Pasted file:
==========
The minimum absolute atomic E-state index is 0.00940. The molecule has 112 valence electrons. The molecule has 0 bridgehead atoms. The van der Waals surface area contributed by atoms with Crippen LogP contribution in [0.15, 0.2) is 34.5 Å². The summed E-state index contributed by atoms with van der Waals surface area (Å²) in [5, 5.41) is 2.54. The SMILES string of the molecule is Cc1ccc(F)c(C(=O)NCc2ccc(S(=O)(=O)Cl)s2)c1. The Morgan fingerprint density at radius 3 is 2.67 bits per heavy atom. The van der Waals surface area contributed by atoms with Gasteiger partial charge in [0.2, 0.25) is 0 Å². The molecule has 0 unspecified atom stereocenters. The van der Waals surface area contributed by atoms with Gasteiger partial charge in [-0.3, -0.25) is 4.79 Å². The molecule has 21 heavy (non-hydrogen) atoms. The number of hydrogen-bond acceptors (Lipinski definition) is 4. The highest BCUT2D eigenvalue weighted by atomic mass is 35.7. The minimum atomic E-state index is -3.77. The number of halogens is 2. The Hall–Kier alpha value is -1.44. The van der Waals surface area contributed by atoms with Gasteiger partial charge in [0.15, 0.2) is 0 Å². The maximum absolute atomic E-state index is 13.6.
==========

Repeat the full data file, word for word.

The minimum absolute atomic E-state index is 0.00940. The molecule has 112 valence electrons. The molecule has 0 bridgehead atoms. The van der Waals surface area contributed by atoms with Crippen LogP contribution in [0.15, 0.2) is 34.5 Å². The summed E-state index contributed by atoms with van der Waals surface area (Å²) in [5, 5.41) is 2.54. The SMILES string of the molecule is Cc1ccc(F)c(C(=O)NCc2ccc(S(=O)(=O)Cl)s2)c1. The Morgan fingerprint density at radius 3 is 2.67 bits per heavy atom. The van der Waals surface area contributed by atoms with Gasteiger partial charge in [0.2, 0.25) is 0 Å². The molecule has 0 unspecified atom stereocenters. The van der Waals surface area contributed by atoms with Gasteiger partial charge in [-0.3, -0.25) is 4.79 Å². The molecule has 21 heavy (non-hydrogen) atoms. The number of hydrogen-bond acceptors (Lipinski definition) is 4. The highest BCUT2D eigenvalue weighted by atomic mass is 35.7. The minimum atomic E-state index is -3.77. The number of halogens is 2. The Hall–Kier alpha value is -1.44. The van der Waals surface area contributed by atoms with Gasteiger partial charge in [0.15, 0.2) is 0 Å². The maximum absolute atomic E-state index is 13.6.